Last month, Football Bowl Subdivision conference commissioners announced their plan to move to a four-team playoff beginning in 2014. It’s a long overdue step toward giving college football fans what they want. The inclusion of two additional deserving teams in the BCS “Final Four” will result in less frustrating “what if?” situations for mid-conference teams and other deserving squads.

While the four-team playoff is a smart move, it also underlines the weakness in one of the longstanding arguments against any playoff. For decades, countless university presidents have cited “missed classes” as a reason to reject a football playoff in favor of the bowl system.

Yet even the eight- and sixteen-team football playoffs which were recently taken off the table by the BCS would have taken less class time away from student-athletes than the four (!) postseason basketball tournaments that the NCAA sanctions.

The College Basketball Invitational (CBI) is the most ludicrous of these tournaments. It finishes with the only best-of-three final in college basketball, providing a pointless and often embarrassing final chapter to the season for the NCAA’s most pedestrian teams. Perennial powerhouses like the University of Pittsburgh and Butler University joined Penn in the CBI last season, and the results were predictably ugly.

Butler’s attendance reached a 40-year high for the 2011-12 regular season. Pitt had invigorated its fanbase with 10 consecutive NCAA tournament appearances prior to last season. Yet CBI attendance at both schools plummeted. Many Pitt fans considered the school’s CBI acceptance humiliating, and drew a crowd of only 1,400 when the Panthers defeated Wofford College in the first round.

The Panthers played two years ago during a state of emergency with the region under two feet of snow and drew three times as many fans.

Meanwhile, a crowd of only 3,700 fans watched Pitt down Butler at Hinkle Fieldhouse in the CBI Semifinals, only half of the Bulldogs’ 40-year high for average attendance during the 2011-12 regular season.

Penn, then, was just one of many CBI schools that suffered a financial and fan-fuelled backlash for its cumbersome epilogue to the season.

Published reports put the figures at $35,000 to host a CBI first-round matchup. Teams recoup costs in ticket and concession sales, as well as eliminated travel costs. Penn needed only to sell roughly 3,000 general admissions tickets at $12 for their first-round CBI matchup against Quinnipiac to cover the entrance-fee cost. But only 1,268 fans showed up at the Palestra, far short of its average of 4,400 per home game last season. Penn Athletics had to once again resort to giving out free student tickets to boost student attendance for their second-round matchup, a loss to Butler that reeked of anticlimax.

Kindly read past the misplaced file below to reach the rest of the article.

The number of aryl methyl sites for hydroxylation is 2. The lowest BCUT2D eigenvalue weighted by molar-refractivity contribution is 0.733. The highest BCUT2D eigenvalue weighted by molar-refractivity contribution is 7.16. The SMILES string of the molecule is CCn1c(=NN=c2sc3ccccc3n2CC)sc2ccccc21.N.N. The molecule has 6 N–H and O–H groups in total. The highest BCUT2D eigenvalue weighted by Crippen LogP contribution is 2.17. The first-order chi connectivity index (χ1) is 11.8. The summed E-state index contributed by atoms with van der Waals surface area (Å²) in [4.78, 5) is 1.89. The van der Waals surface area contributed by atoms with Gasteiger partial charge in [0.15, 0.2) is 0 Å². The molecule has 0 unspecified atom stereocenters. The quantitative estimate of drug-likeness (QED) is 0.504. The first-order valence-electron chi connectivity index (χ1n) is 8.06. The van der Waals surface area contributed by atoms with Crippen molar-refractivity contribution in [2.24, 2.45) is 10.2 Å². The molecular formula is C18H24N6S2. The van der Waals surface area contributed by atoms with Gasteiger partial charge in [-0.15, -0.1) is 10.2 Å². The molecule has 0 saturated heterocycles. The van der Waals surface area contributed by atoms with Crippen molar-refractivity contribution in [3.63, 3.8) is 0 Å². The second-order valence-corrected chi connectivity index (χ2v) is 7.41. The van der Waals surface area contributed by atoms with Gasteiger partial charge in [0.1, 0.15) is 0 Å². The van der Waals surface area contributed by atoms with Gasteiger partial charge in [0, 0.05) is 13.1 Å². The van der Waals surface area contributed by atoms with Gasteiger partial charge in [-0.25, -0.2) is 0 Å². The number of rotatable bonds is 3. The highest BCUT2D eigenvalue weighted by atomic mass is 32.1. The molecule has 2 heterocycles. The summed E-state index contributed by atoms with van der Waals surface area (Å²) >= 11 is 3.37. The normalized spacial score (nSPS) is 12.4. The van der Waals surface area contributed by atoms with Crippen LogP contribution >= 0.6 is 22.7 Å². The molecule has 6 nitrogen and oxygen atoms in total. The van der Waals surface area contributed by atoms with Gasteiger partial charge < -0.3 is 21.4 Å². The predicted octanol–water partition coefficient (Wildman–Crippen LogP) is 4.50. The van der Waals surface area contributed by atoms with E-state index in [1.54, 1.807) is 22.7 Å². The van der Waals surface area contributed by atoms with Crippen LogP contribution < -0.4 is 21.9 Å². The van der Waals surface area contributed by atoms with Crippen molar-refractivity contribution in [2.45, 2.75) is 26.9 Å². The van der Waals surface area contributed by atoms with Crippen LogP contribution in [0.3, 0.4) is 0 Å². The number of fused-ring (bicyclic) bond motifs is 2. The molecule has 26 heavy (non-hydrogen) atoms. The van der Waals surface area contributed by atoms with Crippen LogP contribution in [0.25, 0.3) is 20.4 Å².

What the CBI is, then, is a fringe sporting event only good for keeping athletes from becoming full-time students and leaving schools in the red for hosting tourney contests. Any time you host a third-rate postseason basketball tournament, you had better be prepared for some apathy. That’s why only national championship events should follow the regular season.

One thing that the Ivy League’s athletic directors got right earlier this month was shooting down a proposal to hold an annual conference tournament. Conference championships are even more of a farce than the CBI or NIT (aptly nicknamed the Not Important Tournament).

Can you think of a professional sports league which makes its teams run a gauntlet of back-to-back-to-back-to-back-to-back games in a special single-elimination tourney before the championship playoffs even begin? Of course not.

Yet that is exactly the absurdity that ensues in conference tournaments after every regular season.

Although the Ivies continue to resist conference tourneys, they too need to place a higher value on the “student” in student-athletes.

The best way to do that is to get them back in the classroom as soon after the regular season as possible. That means skipping the many postseason basketball tourneys which profit from mediocrity at the expense of participating schools.

And every time missed classes are mentioned as a reason to oppose a four-team playoff in college football this summer, remember the CBI.

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